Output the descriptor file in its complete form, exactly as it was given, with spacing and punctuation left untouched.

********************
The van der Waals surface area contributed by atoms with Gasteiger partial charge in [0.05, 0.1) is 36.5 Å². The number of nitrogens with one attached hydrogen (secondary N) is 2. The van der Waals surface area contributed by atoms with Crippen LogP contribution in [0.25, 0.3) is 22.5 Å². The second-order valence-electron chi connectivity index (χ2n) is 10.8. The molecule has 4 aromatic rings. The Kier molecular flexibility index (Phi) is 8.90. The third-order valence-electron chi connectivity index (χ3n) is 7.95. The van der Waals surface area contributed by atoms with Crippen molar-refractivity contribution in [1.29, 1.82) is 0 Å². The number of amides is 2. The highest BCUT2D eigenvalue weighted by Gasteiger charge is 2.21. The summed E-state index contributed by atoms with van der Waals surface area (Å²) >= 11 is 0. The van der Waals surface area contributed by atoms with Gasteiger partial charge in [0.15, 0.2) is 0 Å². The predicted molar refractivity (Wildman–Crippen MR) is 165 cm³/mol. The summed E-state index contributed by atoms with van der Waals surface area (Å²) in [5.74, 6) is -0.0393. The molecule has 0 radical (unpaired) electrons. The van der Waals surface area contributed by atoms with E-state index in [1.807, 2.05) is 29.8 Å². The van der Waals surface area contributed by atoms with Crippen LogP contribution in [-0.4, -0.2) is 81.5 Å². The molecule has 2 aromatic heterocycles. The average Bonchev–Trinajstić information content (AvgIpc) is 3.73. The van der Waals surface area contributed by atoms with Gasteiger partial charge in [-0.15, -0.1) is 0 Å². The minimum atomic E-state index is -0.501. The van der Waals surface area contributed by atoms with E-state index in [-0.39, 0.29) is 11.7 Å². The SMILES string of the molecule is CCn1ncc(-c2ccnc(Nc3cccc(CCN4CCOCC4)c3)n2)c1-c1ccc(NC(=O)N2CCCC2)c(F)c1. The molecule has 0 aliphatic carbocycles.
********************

The van der Waals surface area contributed by atoms with Gasteiger partial charge in [0.05, 0.1) is 36.5 Å². The number of nitrogens with one attached hydrogen (secondary N) is 2. The van der Waals surface area contributed by atoms with Crippen LogP contribution in [0.25, 0.3) is 22.5 Å². The second-order valence-electron chi connectivity index (χ2n) is 10.8. The molecule has 4 aromatic rings. The Kier molecular flexibility index (Phi) is 8.90. The third-order valence-electron chi connectivity index (χ3n) is 7.95. The van der Waals surface area contributed by atoms with Crippen molar-refractivity contribution in [1.29, 1.82) is 0 Å². The number of amides is 2. The highest BCUT2D eigenvalue weighted by Gasteiger charge is 2.21. The summed E-state index contributed by atoms with van der Waals surface area (Å²) >= 11 is 0. The van der Waals surface area contributed by atoms with Gasteiger partial charge in [0.15, 0.2) is 0 Å². The predicted molar refractivity (Wildman–Crippen MR) is 165 cm³/mol. The summed E-state index contributed by atoms with van der Waals surface area (Å²) in [5.74, 6) is -0.0393. The molecule has 0 radical (unpaired) electrons. The van der Waals surface area contributed by atoms with E-state index in [1.807, 2.05) is 29.8 Å². The van der Waals surface area contributed by atoms with Crippen LogP contribution in [-0.4, -0.2) is 81.5 Å². The molecule has 2 aromatic heterocycles. The average Bonchev–Trinajstić information content (AvgIpc) is 3.73. The van der Waals surface area contributed by atoms with Gasteiger partial charge in [-0.15, -0.1) is 0 Å². The minimum atomic E-state index is -0.501. The van der Waals surface area contributed by atoms with E-state index in [-0.39, 0.29) is 11.7 Å². The SMILES string of the molecule is CCn1ncc(-c2ccnc(Nc3cccc(CCN4CCOCC4)c3)n2)c1-c1ccc(NC(=O)N2CCCC2)c(F)c1. The molecule has 0 aliphatic carbocycles.